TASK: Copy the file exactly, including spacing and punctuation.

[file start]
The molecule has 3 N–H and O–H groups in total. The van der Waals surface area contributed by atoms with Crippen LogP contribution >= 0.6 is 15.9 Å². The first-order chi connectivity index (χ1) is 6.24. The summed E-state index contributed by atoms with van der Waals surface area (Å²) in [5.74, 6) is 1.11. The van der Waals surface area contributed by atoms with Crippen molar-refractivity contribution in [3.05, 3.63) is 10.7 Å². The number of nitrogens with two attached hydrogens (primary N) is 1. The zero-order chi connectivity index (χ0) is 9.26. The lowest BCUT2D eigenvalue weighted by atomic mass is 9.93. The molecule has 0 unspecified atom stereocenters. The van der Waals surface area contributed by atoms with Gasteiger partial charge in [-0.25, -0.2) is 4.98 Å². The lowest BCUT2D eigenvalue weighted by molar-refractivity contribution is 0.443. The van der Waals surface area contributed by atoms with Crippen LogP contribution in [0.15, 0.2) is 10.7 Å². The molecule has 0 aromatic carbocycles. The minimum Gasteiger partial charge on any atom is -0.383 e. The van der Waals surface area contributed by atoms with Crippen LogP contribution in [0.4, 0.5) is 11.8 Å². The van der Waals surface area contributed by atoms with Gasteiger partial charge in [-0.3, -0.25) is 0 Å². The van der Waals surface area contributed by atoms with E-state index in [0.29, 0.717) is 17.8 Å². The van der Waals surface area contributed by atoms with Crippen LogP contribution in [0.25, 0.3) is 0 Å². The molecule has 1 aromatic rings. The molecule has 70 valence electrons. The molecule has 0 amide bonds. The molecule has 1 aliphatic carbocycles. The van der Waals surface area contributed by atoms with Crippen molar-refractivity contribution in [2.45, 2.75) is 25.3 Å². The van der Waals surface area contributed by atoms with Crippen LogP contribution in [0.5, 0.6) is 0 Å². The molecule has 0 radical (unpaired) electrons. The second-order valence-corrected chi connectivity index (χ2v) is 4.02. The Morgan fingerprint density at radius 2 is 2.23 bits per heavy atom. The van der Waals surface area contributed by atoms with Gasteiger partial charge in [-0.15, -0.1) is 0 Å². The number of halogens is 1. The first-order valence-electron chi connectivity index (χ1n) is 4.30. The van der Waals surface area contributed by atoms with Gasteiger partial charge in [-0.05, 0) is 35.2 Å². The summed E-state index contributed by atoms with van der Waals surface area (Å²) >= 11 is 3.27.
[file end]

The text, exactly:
The molecule has 3 N–H and O–H groups in total. The van der Waals surface area contributed by atoms with Crippen LogP contribution >= 0.6 is 15.9 Å². The first-order chi connectivity index (χ1) is 6.24. The summed E-state index contributed by atoms with van der Waals surface area (Å²) in [5.74, 6) is 1.11. The van der Waals surface area contributed by atoms with Crippen molar-refractivity contribution in [3.05, 3.63) is 10.7 Å². The number of nitrogens with two attached hydrogens (primary N) is 1. The zero-order chi connectivity index (χ0) is 9.26. The lowest BCUT2D eigenvalue weighted by atomic mass is 9.93. The molecule has 0 unspecified atom stereocenters. The van der Waals surface area contributed by atoms with Gasteiger partial charge in [-0.25, -0.2) is 4.98 Å². The lowest BCUT2D eigenvalue weighted by molar-refractivity contribution is 0.443. The van der Waals surface area contributed by atoms with Crippen LogP contribution in [0.15, 0.2) is 10.7 Å². The molecule has 0 aromatic carbocycles. The minimum Gasteiger partial charge on any atom is -0.383 e. The van der Waals surface area contributed by atoms with Crippen LogP contribution in [0.4, 0.5) is 11.8 Å². The van der Waals surface area contributed by atoms with Gasteiger partial charge in [-0.3, -0.25) is 0 Å². The van der Waals surface area contributed by atoms with E-state index in [0.29, 0.717) is 17.8 Å². The van der Waals surface area contributed by atoms with Crippen LogP contribution in [0.25, 0.3) is 0 Å². The molecule has 1 aromatic rings. The molecule has 70 valence electrons. The molecule has 0 amide bonds. The molecule has 1 aliphatic carbocycles. The van der Waals surface area contributed by atoms with Crippen molar-refractivity contribution in [2.45, 2.75) is 25.3 Å². The van der Waals surface area contributed by atoms with Crippen LogP contribution in [0.5, 0.6) is 0 Å². The molecule has 0 radical (unpaired) electrons. The second-order valence-corrected chi connectivity index (χ2v) is 4.02. The Morgan fingerprint density at radius 2 is 2.23 bits per heavy atom. The van der Waals surface area contributed by atoms with Gasteiger partial charge in [-0.15, -0.1) is 0 Å². The number of halogens is 1. The first-order valence-electron chi connectivity index (χ1n) is 4.30. The van der Waals surface area contributed by atoms with Gasteiger partial charge in [-0.05, 0) is 35.2 Å². The summed E-state index contributed by atoms with van der Waals surface area (Å²) >= 11 is 3.27.